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What (instrument) are you playing?


MaCe
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Drums for 9 years, piano for 2.5, and just started teaching myself guitar again (fourth times the charm I guess, but I think I'll actually stick with it this time. I bought a book of Led Zeppelin tabs to keep me interested when learning beginner stuff is boring the hell out of me).

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piano -- 9 years of lessons plus a year of piano class in college. Shouldn't have quit taking lessons...if I was still taking them, I'd still be playing Rachminanoff. :P

tenor recorder -- finally got a nice tenor about 4 years ago...an upgrade from 3rd grade's plastic soprano. I'm actually quite good -- sat in with the university orchestra when they needed a soloist.

cello -- 2 years...not very good here.

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I've been playing keyboards for about 14-15 years or so (self-taught). I'm really gonna start working on my piano technique this year! Check out www.jazzpianolessons.com for a few tips, I'm sure it'll be very useful to beginners. You can always use youtube and just type in piano chords/tips/scales and see if you can glean anything - again, for beginners it's great. I wish youtube was around when I first started playing, I'd be a hell of a lot better than I am now lol.

thnx for tip

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Wow, there are a lot of musicians here. :<

Look what I can do!

Trumpet: Started playing in 1996 for school, played through 2002 in my punk-ska cover band, and haven't played it much since. I can still remember some stuff, but my chops sure ain't what they used to be. :(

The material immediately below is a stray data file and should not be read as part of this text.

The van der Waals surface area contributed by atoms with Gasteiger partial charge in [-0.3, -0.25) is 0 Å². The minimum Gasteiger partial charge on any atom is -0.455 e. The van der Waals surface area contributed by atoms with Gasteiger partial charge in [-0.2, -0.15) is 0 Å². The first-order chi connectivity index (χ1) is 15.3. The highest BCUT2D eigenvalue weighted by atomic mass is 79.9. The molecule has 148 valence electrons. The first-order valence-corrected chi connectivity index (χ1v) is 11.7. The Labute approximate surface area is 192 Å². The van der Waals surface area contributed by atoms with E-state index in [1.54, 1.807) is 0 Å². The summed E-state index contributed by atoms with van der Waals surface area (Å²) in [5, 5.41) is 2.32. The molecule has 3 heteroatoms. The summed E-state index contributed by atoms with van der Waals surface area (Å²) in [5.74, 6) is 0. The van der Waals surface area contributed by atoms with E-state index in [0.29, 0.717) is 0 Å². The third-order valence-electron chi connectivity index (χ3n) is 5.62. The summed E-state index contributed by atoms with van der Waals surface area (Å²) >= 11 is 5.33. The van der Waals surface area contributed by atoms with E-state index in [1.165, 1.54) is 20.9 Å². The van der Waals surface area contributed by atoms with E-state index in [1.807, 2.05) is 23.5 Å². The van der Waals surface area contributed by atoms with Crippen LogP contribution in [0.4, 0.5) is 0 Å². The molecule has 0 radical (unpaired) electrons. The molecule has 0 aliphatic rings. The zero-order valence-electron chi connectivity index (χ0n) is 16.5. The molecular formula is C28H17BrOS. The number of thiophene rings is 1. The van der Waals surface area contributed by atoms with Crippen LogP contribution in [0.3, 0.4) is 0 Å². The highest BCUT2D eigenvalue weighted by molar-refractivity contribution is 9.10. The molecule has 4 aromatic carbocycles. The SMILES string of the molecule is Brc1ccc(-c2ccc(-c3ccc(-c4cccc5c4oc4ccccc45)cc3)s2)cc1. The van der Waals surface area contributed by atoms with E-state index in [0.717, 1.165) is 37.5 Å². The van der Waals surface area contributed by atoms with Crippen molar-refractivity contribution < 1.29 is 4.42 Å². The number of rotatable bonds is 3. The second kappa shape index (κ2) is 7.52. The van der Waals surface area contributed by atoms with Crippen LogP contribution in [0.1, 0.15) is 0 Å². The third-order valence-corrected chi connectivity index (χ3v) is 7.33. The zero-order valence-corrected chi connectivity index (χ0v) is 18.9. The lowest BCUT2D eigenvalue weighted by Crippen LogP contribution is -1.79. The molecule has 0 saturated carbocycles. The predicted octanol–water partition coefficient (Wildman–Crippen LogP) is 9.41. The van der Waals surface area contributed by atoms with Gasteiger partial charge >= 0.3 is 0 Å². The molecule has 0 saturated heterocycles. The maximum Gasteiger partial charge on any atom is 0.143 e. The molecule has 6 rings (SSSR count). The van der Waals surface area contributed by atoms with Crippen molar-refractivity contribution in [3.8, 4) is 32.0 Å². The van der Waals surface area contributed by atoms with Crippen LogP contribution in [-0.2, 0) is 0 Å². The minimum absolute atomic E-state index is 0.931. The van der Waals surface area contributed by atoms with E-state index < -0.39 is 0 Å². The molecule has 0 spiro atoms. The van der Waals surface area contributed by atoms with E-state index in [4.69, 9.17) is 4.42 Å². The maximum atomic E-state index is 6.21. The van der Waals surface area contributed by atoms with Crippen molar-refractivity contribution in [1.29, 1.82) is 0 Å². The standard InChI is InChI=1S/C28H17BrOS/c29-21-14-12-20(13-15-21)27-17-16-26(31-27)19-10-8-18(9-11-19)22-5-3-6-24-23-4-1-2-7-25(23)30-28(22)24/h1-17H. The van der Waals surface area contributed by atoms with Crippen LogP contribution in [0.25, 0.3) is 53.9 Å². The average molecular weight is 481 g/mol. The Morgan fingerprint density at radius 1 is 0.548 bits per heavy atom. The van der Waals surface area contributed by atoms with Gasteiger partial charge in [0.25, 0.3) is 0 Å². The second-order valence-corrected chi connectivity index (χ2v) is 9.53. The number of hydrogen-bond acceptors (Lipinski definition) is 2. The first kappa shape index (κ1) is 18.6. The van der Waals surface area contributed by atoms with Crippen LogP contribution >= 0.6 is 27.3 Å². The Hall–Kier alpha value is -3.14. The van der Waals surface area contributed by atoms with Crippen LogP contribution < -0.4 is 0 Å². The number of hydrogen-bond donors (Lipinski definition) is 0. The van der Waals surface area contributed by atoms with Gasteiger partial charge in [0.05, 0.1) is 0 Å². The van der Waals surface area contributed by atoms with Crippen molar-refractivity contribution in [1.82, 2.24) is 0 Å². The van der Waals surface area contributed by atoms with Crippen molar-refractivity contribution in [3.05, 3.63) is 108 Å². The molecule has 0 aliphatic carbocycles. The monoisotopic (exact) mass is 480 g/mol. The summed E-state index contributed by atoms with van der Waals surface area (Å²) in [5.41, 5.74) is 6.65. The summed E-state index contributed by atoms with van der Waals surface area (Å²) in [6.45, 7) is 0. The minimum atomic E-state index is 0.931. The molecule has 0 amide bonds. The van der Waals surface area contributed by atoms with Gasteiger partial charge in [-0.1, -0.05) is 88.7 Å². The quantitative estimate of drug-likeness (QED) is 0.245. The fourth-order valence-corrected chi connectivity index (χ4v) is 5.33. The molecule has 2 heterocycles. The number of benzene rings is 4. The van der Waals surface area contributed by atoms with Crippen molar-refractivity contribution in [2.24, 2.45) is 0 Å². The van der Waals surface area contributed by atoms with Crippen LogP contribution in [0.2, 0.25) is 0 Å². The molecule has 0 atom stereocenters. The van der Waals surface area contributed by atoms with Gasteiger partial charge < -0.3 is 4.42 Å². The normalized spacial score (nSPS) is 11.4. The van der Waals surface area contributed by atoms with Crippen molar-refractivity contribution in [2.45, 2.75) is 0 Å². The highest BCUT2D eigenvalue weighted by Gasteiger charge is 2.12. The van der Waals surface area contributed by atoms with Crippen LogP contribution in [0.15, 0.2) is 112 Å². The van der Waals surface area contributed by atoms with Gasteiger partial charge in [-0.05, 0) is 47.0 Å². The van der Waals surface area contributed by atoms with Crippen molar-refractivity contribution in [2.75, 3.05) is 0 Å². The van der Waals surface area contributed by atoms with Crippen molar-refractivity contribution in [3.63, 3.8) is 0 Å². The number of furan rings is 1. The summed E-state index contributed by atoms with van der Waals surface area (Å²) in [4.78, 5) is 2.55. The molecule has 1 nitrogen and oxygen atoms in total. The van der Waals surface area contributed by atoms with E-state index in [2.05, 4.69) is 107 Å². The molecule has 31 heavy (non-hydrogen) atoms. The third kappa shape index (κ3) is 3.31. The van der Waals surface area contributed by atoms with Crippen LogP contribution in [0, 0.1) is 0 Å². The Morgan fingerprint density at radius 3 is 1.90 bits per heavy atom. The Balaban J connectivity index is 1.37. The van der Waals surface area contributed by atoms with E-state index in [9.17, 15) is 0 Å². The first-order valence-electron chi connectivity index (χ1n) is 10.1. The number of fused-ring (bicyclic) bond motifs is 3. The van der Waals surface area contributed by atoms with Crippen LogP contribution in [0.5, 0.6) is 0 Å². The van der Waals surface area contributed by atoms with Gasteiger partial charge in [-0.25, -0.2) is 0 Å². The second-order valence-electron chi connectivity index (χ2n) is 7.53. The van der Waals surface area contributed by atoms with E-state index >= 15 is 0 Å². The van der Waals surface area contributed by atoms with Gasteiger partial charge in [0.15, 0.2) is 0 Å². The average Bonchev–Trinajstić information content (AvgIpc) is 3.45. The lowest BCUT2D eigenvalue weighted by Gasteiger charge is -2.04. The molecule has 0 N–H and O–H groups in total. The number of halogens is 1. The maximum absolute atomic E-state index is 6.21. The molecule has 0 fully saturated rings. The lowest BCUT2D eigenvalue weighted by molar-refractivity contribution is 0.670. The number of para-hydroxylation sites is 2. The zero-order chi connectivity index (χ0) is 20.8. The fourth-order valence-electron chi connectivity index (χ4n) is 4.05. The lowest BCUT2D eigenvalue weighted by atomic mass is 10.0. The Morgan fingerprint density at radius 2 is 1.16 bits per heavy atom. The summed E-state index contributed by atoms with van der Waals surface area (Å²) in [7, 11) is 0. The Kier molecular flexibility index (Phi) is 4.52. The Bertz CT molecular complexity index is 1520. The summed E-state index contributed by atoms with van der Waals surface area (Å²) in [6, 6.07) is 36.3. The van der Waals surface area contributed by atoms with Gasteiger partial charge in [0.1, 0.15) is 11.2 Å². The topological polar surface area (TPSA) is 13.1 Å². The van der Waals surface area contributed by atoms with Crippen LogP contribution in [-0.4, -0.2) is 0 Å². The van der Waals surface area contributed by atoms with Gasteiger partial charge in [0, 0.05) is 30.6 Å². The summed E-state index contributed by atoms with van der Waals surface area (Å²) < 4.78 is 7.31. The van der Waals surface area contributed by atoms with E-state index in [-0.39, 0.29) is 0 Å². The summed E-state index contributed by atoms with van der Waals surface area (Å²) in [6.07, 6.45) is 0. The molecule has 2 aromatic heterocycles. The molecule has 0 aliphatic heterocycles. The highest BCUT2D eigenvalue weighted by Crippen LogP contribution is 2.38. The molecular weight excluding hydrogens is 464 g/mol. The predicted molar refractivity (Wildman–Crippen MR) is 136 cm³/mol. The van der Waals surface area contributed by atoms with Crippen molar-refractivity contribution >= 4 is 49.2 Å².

Guitars: been playing in my spare moments for 6 or so years. I bought a classical last year, and it's been stealing quite a bit of thunder. I have an electric, but I don't play it much, which is kinda dumb because it's old-ish and cool looking, and I'd probably get all the ladies if I learned to play it right.

Bass: Played on and off for about 5 years. Picked up again recently, much to my enjoyment.

Cajon: A buddy of mine picked one up a few months ago, and I've been playing it, and it's awesome--once I learned how to not beat the crap out of my hands while playing it.

Drums: I can do it if I try. :D I've been playing on my knees for years.

Piano: I wish. Maybe I'll look up that link Malcos posted...

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I've played piano for... six years? let's see since I was 11 so more like seven years. I've taken lessons the whole time except my third year. I've studied it classicaly, but this summer I'm finally doing jazz studies. My sight reading is proficient as I'm a church musician. church people think musicians have nothing better to do then learn a hard piece in a couple of days! I'll be going for the piano pedagogy major at Bob Jones University this fall.

Pipe Organ for the last six months because my teacher made me.:-P No offense to anybody who likes it, but I HATE playing it. I also happen to SUCK, but that's probably because I don't exactly have a pipe organ to practice on at home.

I also have taken voice lessons for the past 2 years. Everyone says I'm good, but I think that I really suck.

I'm currently working on choral pieces for church, memorizing a greig piece, and memorizing a debussy piece, memorizing zanarkand, and starting gershwin prelude II. and a trumpet solo accomp. and a quartet accomp piece. GEEZ i'm busy. :banghead:

I hope that was informative!;-)

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See you at BJ this fall Josh (hopefully)!

I play enough piano to enjoy myself (which means i'm really not that good at it), Play classic and acoustic guitars (4 years, hoping to get a nice electric eventually), and sing (life, but no lessons ever...). I actually have 0% natural musical talent, so anything i've got was gotten through sheer force of will lol. I'm more of an artist.

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Clarinet - main instrument for 29 years